Most people canâ€™t. The United Kingdomâ€™s Royal Society and Royal Academy of Engineering conducted a public opinion survey in 2004 and found that fewer than two in ten people could explain what it meant.
If all you know is nanotechnology involves the research, manufacture and use of extremely small products, then you might want to expand your understanding.
The global economic impact of nanotechnology products and services is estimated to reach $2.6 trillion by 2015. â€œNothing, it seems, will escape the influence of nanotechnology,â€ surmised the consulting firm Deloitte earlier this year. And that includes the environmental health and safety profession.
One of the problems with nanotechnology is weâ€™re going to hear more and more fantastic things about it. And fantastic is not too far from scary for many people. It will be up to EHS pros to help employers and employees separate science fact from science fiction. Hazard and risk communication programs will need to be re-energized when an employer considers using nano-materials in their products.
Important point: the classical laws of physics change dramatically at atomic level. A nano-sized material may behave quite differently from its big brother. The theories of quantum mechanics, which even Einstein doubted initially, are the driving science of nanotechnology.
Could the page youâ€™re holding benefit from nanotechnology? Ecology Coatings, a small nanotech company in Akron, Ohio, recently discovered an inexpensive way to make paper waterproof, yet easy to write on, by applying a liquid nano-material to it. Prior to nanotechnology, the cost to create waterproof paper was too prohibitive for common use.
Nanotube materials have been plated onto products such as golf clubs and tennis rackets to make them lighter but stronger. Newer stain- and wrinkle-resistant clothing is effective because of nano-materials. Nano-sized drugs exhibit greater solubility or have novel properties that may increase their effectiveness. Nano-materials are being applied to glass to make windows â€œself-cleaning.â€ And nano-materials are boosting the power of computers. Deloitte appears on target â€” nothing may escape the influence of nanotechnology.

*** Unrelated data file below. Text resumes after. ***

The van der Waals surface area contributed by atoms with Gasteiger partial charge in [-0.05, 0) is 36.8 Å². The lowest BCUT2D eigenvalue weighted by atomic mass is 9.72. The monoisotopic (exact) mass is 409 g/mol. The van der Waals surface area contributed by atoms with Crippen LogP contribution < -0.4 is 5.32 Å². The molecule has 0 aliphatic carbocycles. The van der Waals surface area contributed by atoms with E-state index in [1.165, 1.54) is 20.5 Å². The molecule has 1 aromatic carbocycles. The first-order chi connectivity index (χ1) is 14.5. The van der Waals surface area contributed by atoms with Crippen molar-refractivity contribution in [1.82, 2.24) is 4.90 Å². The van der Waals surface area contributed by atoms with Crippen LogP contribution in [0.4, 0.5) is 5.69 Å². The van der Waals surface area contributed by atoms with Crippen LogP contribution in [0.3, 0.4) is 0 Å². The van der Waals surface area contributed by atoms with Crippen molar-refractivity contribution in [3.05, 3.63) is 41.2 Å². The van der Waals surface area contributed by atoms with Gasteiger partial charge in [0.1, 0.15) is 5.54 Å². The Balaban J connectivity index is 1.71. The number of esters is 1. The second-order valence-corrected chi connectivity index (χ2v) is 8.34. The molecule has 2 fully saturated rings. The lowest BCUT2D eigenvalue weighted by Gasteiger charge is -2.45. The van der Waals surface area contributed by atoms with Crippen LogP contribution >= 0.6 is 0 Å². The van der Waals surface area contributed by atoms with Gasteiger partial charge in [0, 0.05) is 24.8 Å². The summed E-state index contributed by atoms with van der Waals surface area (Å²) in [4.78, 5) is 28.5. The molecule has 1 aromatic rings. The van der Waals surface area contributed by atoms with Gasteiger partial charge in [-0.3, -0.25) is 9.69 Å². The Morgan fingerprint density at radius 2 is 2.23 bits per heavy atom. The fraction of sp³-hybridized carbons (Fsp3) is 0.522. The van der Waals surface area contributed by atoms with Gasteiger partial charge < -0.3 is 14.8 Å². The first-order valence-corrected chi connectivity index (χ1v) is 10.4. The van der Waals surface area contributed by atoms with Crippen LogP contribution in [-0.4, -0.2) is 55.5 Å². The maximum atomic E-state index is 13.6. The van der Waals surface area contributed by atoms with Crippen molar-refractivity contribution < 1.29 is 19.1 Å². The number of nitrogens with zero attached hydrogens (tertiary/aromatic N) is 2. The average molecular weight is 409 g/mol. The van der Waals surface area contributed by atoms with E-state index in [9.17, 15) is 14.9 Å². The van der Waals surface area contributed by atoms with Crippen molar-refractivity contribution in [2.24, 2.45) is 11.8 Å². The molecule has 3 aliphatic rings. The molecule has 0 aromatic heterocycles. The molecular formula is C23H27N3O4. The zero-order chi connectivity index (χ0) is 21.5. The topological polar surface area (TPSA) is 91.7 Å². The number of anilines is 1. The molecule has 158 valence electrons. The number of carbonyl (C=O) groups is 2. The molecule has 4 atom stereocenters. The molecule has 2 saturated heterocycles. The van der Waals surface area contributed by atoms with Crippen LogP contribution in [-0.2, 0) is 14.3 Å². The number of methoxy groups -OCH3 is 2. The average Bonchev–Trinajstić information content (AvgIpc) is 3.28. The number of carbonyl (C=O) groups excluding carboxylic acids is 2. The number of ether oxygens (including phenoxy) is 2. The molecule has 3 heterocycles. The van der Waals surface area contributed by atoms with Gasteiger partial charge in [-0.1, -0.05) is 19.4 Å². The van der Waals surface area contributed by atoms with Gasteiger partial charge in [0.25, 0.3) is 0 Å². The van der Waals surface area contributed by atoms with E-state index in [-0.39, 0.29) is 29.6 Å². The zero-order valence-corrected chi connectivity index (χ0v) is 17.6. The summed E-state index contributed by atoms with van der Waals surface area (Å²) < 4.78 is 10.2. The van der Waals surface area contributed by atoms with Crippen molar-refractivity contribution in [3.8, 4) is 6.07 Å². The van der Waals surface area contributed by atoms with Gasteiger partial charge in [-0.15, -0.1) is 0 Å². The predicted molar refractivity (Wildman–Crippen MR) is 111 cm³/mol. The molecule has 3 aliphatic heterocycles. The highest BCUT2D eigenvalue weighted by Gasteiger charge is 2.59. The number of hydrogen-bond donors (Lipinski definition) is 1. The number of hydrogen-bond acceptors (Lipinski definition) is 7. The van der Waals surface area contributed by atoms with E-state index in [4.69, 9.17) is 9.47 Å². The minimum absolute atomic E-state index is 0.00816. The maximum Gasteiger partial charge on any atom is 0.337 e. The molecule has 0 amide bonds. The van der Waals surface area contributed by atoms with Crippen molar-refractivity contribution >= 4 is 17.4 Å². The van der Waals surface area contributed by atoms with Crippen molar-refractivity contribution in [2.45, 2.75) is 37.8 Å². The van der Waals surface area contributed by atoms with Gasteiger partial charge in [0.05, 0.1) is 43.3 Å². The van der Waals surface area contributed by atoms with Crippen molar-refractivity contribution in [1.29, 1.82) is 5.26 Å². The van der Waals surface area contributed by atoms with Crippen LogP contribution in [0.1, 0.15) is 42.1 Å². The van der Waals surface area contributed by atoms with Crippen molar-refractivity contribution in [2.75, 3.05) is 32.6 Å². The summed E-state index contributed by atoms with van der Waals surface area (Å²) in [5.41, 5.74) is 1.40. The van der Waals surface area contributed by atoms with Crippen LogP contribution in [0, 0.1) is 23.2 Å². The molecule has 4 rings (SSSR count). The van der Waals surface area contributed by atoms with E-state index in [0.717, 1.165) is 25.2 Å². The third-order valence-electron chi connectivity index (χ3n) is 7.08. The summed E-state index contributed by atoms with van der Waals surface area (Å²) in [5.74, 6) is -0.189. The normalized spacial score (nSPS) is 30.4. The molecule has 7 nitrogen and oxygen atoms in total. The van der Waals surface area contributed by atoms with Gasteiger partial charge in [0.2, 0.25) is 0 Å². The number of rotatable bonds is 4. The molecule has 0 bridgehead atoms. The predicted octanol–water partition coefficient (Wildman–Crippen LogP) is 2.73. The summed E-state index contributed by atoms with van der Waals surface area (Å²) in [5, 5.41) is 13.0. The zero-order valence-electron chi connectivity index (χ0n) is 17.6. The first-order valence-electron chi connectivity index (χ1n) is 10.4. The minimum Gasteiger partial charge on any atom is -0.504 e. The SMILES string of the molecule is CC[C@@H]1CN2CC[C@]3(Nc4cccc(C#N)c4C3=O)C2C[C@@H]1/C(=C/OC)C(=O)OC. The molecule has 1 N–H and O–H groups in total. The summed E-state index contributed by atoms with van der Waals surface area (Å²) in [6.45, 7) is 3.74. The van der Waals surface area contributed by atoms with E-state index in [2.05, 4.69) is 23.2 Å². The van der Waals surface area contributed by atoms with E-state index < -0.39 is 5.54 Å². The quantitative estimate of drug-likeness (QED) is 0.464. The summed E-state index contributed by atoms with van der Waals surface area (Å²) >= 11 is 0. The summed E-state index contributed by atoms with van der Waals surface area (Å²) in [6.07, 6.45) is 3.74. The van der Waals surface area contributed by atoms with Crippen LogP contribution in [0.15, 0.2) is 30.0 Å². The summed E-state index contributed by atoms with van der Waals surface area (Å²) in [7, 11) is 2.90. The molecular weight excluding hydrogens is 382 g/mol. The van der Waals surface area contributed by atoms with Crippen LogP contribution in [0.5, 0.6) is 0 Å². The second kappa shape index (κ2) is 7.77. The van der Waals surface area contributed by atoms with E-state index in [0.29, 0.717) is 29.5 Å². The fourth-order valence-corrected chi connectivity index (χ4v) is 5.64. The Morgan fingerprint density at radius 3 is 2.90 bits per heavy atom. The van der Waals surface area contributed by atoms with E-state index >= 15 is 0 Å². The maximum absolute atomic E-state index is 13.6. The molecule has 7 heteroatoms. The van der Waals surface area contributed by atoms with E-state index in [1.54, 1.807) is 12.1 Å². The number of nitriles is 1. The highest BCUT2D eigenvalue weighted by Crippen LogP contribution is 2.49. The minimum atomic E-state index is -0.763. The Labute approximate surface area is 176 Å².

Iâ€™ve read that nano-sized aluminum particles may spontaneously ignite. You will need to verify this. Could other nano-sized metals spontaneously ignite? And what is the best way to extinguish a fire involving nano-sized materials? A stream of water probably wouldnâ€™t work.
Titanium dioxide is a good absorber of UV light and it is used in sunscreen lotions. Standard size titanium dioxide, however, is white and when used in sunscreens will leave a visible appearance when applied to the skin. Nano-sized titanium dioxide is transparent and is now preferred in sunscreens because it leaves no unsightly residue. But EHS-wise, do we treat the two sizes of titanium dioxide differently? More importantly, should existing materials undergo new toxicity testing, such as required by the Toxic Substances Control Act, once they become nano-sized?
Could nano-sized materials penetrate through the skin? Or once taken into the body could they be lodged in organs such as the brain? If nano-sized particles are so ultra-small, what respirators or other PPE will offer protection? What about ventilation systems, vacuums, and other means to capture or measure nano-materials, such as air sampling for industrial hygiene purposes â€” what works, what doesnâ€™t? Could nano-materials create pollution problems?
There is limited experience to go on with nano-sized materials. Some carbon black powder, welding fumes, and diesel exhaust may reach nano-size. But the more we learn about these materials, the more often we find the smaller, ultra-fine particles are more harmful than the larger particles. Does this hold true for other nano-sized particles?
In August 2005, the International Council on Nanotechnology and Rice University Center for Biological and Environmental Nanotechnology launched the worldâ€™s first nano-EHS database at http://icon.rice.edu/research.cfm. The database houses the growing number of scientific findings related to the EHS risks and benefits of nanotechnology.
NIOSHâ€™s Web site on nanotechnology is found at http://www.cdc.gov/niosh/topics/nanotech/. EPAâ€™s Web site for nanotechnology is at http://es.epa.gov/ncer/nano/. Numerous links to other nanotechnology Web sites are found at the NIOSH and EPA sites.